Year 10+ Plane Geometry




A pentagram (also known as a pentangle or a star pentagon) is a geometric shape that looks like a 5 pointed star. It is drawn using five straight line segments.

The pentagram was originally used as a symbol in ancient Greece and Babylon. The early Christians adopted the pentagram symbol, and it has also been used in Taoism and Islam, as shown on the Moroccan flag. Many people think of it as a symbol of witchcraft, but this is not entirely true.

The pentagram is one of the star polygons.


Interesting Geometric Properties of the Pentagram


You can draw a pentagram by extending the edges of a pentagon until they intersect externally. You can also draw a pentagram inside a pentagon by joining up the vertices internally as shown in the picture on the left.

The picture on the right shows that each pentagram contains a pentagon (not necessarily blue). So, this means that you could (theoretically) draw an infinite sequence of pentagrams, nested, one inside the other, and you could extend it outwards as well. Pretty amazing, isn't it? This might be the reason for the pentagram's supposedly mystical properties.


The Golden Ratio and the Pentagram

The Golden Ratio is a number that has fascinated mathematicians, artists and architects for centuries. The golden ratio is believed to provide the key to producing aesthetically pleasing art. It has been asserted that Leonardo da Vinci used the proportions dictated by the golden ratio when painting the Mona Lisa.


The ratios between the various coloured side lengths shown on this pentagram is supposed to equal the golden ratio (\(1.618\dots\)). I measured the coloured side lengths of this pentagram to be \(\text{red}=76\) mm, \(\text{green}= 46.5\) mm, \(\text{blue} = 29\) mm and \(\text{pink} = 18\) mm. I then calculated the ratios. The values I obtained were quite close to the golden ratio. Any differences are probably due to measurement and/or errors in drawing. Here are my ratios:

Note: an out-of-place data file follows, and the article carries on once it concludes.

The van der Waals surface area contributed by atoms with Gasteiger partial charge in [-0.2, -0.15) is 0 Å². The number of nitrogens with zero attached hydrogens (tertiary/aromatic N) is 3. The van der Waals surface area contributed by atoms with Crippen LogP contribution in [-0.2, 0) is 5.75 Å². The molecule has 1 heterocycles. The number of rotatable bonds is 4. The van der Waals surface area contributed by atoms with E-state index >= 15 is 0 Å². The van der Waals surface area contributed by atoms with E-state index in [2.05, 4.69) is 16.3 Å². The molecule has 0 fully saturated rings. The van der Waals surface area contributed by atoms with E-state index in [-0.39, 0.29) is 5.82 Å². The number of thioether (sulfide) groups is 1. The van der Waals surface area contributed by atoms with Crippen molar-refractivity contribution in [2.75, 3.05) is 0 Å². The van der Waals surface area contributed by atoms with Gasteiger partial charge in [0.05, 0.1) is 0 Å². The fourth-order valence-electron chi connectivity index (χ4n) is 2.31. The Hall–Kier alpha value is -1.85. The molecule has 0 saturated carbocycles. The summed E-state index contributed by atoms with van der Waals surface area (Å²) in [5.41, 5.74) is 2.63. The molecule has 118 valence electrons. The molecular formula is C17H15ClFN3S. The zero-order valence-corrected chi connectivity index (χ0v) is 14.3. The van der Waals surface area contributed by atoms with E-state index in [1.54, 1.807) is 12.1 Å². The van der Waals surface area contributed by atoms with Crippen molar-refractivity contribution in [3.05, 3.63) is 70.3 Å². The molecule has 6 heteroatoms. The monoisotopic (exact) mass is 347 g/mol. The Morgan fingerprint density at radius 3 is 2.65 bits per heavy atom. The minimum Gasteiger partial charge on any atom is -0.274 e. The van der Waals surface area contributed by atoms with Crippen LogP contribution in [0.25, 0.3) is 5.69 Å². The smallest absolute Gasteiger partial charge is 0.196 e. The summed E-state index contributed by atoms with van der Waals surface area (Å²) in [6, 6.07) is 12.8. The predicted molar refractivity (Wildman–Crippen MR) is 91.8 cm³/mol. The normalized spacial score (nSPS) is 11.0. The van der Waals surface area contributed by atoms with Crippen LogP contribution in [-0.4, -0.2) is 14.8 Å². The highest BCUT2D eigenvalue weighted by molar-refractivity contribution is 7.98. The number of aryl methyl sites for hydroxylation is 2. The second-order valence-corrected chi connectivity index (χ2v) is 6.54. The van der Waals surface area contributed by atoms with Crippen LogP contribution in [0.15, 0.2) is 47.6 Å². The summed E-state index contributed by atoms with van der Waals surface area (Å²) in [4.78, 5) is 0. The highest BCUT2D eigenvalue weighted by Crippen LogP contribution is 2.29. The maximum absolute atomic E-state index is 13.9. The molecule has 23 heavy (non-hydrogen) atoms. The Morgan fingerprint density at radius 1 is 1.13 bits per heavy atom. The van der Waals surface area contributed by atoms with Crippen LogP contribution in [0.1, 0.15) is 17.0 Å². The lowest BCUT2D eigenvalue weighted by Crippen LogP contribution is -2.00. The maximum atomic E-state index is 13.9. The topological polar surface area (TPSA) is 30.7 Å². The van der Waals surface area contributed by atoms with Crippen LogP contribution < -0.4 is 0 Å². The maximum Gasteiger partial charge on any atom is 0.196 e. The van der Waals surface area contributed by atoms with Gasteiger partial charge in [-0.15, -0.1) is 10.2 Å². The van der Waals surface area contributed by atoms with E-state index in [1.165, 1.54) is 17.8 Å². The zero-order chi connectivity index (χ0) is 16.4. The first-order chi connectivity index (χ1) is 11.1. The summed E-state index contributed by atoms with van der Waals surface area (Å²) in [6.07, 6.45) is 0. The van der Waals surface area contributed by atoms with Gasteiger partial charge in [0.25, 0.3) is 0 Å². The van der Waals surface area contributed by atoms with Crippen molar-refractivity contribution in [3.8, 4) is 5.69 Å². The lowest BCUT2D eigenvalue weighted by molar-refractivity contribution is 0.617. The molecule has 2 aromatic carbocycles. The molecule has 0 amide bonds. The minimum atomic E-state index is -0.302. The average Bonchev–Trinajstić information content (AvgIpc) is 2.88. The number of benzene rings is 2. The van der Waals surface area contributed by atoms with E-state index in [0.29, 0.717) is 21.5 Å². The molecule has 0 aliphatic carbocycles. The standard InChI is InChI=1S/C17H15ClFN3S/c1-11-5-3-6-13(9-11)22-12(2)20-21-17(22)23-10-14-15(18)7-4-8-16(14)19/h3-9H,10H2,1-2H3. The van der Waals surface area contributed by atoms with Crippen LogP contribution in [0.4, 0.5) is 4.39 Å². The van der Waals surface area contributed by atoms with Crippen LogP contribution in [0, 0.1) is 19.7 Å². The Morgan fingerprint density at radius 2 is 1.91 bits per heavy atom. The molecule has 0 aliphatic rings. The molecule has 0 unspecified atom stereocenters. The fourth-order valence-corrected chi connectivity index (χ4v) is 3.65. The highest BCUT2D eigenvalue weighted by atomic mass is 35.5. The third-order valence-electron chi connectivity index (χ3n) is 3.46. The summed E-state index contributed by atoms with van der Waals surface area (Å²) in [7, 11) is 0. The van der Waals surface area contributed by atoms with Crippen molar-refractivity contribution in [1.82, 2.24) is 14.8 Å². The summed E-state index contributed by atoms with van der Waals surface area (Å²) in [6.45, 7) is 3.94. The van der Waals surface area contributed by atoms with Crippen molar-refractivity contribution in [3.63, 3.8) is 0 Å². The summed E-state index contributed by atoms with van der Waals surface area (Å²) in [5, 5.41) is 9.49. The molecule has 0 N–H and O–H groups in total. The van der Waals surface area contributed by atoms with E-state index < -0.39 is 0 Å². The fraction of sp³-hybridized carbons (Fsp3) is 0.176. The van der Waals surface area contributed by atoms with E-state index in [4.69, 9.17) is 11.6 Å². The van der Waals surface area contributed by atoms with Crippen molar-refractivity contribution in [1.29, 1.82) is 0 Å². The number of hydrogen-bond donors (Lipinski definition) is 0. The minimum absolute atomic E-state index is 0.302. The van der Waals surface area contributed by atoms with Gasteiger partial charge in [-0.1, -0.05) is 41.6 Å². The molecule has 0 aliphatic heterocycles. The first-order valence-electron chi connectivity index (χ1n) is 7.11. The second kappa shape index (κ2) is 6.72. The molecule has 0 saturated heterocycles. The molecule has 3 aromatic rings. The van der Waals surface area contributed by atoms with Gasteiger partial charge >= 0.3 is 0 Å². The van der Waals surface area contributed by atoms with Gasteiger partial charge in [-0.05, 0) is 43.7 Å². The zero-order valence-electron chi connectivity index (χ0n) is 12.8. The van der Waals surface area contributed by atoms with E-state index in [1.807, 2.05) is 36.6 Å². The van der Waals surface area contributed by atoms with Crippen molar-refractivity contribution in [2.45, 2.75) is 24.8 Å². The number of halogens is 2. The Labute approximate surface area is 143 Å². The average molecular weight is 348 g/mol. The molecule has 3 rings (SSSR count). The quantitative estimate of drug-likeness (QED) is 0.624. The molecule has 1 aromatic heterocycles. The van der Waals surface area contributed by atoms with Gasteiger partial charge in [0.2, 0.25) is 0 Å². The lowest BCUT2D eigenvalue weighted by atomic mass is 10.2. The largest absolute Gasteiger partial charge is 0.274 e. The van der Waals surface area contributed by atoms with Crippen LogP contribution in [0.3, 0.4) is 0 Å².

• \(\dfrac{\text{red}}{\text{green}} = 1.634\)
  • \(\dfrac{\text{green}}{\text{blue}} = 1.603\)
  • \(\dfrac{\text{blue}}{\text{pink}} = 1.611\)

Why don't you see if you can do better than I did? Draw yourself a regular pentagram, measure these distances, and calculate the ratios.

Regular and Irregular Pentagrams

Regular pentagrams are pentagrams in which all the sides and angles (in the points) are equal. So far, we've only talked about regular pentagrams, but irregular pentagrams do exist. In fact, they are much easier to draw than regular pentagrams! I drew the irregular pentagram in about 5 seconds. The regular one took me quite a bit longer.

Here's an example: the picture shows regular and irregular pentagrams side by side.



In these chapters you will learn about plane geometry topics such as 

  • Area (Irregular polygons, plane shapes etc)
  • Perimeter
  • Conic sections (Circle, Ellipse, Hyperbola etc)
  • Polygons (Congruent, polygons, similar, triangles etc)
  • Transformations and symmetry (Reflection, symmetry, transformations etc)


Even though these chapters are marked for Year 10 or higher students, several topics are for students in Year 8 or higher


Year 10 or higher, suitable for Year 8 + students as well.

Learning Objectives

Learn about Plane Geometry

Author: Subject Coach
Added on: 28th Sep 2018

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